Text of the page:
What is a listed building?
What is a listed building and why do I care?
A building is listed to recognise its importance and to ensure that careful consideration is given to its future. It is protected so that it can be enjoyed for future generations. It should be seen as a marker on how buildings used to be built and decorated, but that does not mean it needs to be locked in the past. But it does mean that respect needs to be given along with a fully considered approach (and approval) before you make any interior design or structural changes to your property.
Generally speaking the older the building, the greater the likelihood is of it being listed.
All buildings built before 1700 that are considered to be a close likeness to its original condition will be listed.
The majority of properties built between 1700 and 1840 are also likely to be listed.
Buildings post-1945 need to be considered of exceptional importance to be listed and also, as a rule, be over 30 years old. That does not mean “new builds” are not considered and designated listed and taste does not always come into it.
When a building is listed it is graded based on the perceived historical interest/association or special architectural interest. Listing could therefore be given because of the architect involved, someone deemed important who resided in the property or visiting the property or purely because of the amount of architectural/interior detailing.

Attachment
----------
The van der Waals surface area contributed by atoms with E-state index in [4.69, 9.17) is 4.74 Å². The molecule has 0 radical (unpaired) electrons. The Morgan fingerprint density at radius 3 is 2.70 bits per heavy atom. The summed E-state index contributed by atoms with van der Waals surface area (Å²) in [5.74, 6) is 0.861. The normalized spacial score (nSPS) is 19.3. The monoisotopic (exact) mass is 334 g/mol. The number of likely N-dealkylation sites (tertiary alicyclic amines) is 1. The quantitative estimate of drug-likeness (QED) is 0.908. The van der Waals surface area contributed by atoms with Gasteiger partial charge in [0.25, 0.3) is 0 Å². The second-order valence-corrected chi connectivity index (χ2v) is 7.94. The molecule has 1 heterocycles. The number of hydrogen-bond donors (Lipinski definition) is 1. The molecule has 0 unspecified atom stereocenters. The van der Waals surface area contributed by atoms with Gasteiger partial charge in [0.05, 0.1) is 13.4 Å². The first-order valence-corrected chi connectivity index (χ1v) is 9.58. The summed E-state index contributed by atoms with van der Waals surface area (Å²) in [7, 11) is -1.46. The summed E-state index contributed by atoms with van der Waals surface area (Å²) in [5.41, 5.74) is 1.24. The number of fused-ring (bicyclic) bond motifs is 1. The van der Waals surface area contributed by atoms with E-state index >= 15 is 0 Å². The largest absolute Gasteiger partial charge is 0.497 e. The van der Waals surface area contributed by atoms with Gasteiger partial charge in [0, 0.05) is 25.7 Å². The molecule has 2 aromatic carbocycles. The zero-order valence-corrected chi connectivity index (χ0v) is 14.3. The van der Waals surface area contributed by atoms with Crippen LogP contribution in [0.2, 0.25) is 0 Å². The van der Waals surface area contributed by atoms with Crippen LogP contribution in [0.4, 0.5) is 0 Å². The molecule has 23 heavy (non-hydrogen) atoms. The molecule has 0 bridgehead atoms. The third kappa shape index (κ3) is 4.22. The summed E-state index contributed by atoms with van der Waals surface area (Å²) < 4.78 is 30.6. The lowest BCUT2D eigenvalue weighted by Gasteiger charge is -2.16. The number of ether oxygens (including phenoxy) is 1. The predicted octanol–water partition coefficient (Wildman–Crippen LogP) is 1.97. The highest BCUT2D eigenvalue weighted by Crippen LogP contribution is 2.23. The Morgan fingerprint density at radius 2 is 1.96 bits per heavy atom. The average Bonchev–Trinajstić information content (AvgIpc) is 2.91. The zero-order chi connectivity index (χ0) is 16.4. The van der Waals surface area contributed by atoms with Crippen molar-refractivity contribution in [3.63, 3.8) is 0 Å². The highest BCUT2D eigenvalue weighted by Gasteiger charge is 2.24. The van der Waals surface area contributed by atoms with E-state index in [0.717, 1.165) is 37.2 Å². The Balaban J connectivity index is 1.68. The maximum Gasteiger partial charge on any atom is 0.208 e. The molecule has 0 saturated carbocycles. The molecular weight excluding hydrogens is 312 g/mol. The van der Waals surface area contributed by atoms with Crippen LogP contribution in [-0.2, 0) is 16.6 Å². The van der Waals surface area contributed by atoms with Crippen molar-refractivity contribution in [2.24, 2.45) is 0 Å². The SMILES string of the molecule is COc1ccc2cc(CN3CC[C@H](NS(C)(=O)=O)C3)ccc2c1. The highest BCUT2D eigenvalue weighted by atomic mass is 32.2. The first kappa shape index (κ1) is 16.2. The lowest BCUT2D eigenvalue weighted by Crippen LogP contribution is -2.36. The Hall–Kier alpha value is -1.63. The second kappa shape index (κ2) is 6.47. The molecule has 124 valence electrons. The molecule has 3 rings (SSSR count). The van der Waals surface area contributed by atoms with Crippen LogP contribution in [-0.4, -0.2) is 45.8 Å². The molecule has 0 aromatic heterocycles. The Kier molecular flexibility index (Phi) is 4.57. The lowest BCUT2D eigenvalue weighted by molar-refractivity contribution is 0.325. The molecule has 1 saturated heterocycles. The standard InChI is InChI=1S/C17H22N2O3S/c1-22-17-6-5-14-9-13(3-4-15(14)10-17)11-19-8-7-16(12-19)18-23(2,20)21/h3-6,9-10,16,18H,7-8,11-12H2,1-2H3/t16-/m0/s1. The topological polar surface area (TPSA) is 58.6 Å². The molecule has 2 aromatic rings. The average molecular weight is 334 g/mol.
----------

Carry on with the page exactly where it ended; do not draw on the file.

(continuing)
The following grading system is used in England and Wales:
Grade I: Buildings that are of exceptional interest, and sometimes considered to be internationally important.
Grade II: Buildings that are particularly important and have more than a special interest.
Grade II*: Buildings that are of special interest and are nationally important.
Scotland adopt the categories of A, B and C. Northern Ireland categorise based on A, B+, B1 and B2.
The listing of a building is carried out by the Secretary of State for Culture Media & Sport with advice from Historic England. The Department for Culture, Media & Sport (DCMS) produces national standards for listings which includes information on determining whether a building has architectural and/or historical interest or associations with nationally important people or events. In addition to these factors the age and rarity of the building are deemed significant.
When a listing it is given it does not necessarily have to be a building. It could for example apply to railings, lampposts, telephone boxes, gravestones, etc. Where it does apply to a building, irrespective of the listing, it applies to both the inside and outside, not just the façade.
The extent of the listing is a complex matter as it could extend beyond the walls of the building to include ancillary buildings and may also apply to internal features deemed as fixed by the courts. This could be a statue, piece of artwork etc. This is where it can get complicated, but not impossible, when you want to make a changes to your property.
By listing a building it ensures that any changes are reviewed in line with the planning system. There are specific criteria that must be satisfied to ensure the integrity and longevity of the building. The higher the grading could result in more bodies needing to be involved in the design making. This could include, in addition to your local Council, Historic England and the Department for Culture, Media & Sport (DCMS).